The Uluru Statement from the Heart has been invoked by the newly elected Labor government, which has been celebrated by some as a sign of hope and reconciliation. The Statement has wide, but not universal, support from First Nations communities. It is framed in terms of a specific historical period – ‘from the Creation, according to the common law from “time immemorial,” and according to science more than 60,000 years ago.’
In this online webinar, The Uniting Church National History Society in association with the University of Divinity and the School of Indigenous Studies, brought together Indigenous leaders and historians to discuss the significance of this historical framing.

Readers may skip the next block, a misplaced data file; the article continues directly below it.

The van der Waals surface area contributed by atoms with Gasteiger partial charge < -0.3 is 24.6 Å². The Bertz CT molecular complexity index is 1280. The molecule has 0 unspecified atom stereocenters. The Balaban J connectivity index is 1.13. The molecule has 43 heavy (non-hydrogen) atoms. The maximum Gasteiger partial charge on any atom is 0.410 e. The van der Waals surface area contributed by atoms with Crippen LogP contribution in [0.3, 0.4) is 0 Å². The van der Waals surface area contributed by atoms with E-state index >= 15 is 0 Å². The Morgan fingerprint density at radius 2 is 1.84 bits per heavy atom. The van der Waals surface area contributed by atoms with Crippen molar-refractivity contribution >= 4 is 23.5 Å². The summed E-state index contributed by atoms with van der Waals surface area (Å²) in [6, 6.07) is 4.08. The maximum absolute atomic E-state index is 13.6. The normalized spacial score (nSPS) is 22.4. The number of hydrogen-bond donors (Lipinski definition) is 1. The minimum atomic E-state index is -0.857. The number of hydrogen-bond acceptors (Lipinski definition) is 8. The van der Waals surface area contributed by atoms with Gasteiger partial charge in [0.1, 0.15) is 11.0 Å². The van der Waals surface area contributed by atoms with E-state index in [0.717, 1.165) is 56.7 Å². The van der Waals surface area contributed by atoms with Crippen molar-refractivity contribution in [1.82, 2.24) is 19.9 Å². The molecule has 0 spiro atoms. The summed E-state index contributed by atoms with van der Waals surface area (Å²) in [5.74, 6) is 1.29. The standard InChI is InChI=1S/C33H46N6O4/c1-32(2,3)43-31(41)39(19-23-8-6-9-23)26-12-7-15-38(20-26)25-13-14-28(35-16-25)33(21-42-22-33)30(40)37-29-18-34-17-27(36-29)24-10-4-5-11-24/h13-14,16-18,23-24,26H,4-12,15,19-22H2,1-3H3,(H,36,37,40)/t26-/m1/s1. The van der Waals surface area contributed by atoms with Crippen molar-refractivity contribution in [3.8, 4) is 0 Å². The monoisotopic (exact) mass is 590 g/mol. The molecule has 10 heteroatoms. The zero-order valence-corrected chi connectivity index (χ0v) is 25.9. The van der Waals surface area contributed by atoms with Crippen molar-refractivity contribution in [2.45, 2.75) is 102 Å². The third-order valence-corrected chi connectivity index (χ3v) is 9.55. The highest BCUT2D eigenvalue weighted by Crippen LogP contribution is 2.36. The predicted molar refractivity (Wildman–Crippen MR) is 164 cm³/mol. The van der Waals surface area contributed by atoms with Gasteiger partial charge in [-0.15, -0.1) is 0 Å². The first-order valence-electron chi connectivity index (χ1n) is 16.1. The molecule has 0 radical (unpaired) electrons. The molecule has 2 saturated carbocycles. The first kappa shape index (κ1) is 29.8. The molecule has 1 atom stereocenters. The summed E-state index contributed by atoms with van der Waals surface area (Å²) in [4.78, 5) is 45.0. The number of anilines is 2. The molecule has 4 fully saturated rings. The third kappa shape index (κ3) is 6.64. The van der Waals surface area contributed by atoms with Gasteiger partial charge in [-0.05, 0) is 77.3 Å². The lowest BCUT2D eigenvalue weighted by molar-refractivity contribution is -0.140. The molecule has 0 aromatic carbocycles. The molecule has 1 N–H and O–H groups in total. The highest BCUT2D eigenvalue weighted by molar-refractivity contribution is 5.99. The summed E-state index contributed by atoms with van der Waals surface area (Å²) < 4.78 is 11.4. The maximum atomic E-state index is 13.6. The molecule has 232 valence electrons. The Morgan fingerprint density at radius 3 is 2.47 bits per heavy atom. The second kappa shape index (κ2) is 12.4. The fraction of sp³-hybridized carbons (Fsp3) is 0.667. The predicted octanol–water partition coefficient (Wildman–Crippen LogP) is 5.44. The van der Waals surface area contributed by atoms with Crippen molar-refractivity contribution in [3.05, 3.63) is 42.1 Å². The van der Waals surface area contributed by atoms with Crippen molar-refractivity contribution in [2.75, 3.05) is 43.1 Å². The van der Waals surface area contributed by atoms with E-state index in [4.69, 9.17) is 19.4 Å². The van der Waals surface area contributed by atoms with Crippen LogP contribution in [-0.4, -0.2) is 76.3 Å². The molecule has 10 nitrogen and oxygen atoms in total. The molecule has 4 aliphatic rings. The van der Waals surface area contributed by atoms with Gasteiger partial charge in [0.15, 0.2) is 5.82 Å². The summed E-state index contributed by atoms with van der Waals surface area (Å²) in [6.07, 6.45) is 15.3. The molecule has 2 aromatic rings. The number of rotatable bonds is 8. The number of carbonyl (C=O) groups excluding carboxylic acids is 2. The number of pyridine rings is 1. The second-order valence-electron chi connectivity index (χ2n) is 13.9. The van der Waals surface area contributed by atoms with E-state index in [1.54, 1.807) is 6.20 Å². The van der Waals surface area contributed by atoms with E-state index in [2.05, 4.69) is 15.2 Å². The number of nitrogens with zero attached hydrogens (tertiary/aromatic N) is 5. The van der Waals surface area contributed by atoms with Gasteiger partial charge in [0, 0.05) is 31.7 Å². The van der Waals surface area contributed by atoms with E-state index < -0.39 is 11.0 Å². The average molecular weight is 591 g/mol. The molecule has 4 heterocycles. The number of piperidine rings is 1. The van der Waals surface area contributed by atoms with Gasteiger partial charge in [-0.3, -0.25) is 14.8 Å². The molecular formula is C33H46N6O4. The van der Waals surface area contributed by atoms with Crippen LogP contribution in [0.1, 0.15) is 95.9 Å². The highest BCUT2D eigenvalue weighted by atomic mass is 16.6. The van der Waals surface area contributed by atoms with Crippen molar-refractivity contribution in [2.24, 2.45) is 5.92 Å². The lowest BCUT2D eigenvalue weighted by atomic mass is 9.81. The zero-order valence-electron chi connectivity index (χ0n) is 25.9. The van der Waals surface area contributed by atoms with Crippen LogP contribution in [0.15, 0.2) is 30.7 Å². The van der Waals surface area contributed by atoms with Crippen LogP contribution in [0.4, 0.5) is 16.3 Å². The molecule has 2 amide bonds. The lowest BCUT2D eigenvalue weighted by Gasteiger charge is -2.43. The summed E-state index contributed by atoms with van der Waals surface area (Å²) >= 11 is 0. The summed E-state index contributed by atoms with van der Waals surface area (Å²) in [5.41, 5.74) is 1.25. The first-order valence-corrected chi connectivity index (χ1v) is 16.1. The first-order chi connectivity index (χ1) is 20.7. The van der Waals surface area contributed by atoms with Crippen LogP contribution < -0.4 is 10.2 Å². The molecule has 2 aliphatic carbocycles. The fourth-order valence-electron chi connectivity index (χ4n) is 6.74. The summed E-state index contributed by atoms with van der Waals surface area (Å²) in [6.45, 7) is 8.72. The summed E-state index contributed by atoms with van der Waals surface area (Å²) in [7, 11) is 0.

The panel engages in a respectful and robust discussion around the Statement and explore the place of history and truth telling in working toward that Makarrata which is the ‘coming together after a struggle’ for the sake of a more just and self-determined future for First Nations people.
- Nathan Tyson, Anaiwon/Gomeroi man and Manager, First Peoples Strategy and Engagement in the NSW/ACT Synod.
- The Rev Emily Hayes, UCA minister at John Flynn Memorial Church, Alice Springs, NT.
- Dr Laura Rademaker, Historian at Australian National University, whose book Found in Translation: Many Meanings on a North Australian Mission was awarded the 2020 Hancock Prize.
- The Rev Tim Matton-Johnson, Panninher man, currently living on Mumirimina country (Kutalayna: Lower Jordon river Valley, TAS.: at least 40,000 years of continuous human occupation.) Now retired; formally a UAICC minister.
(Webinar recorded live on 21 July 2022)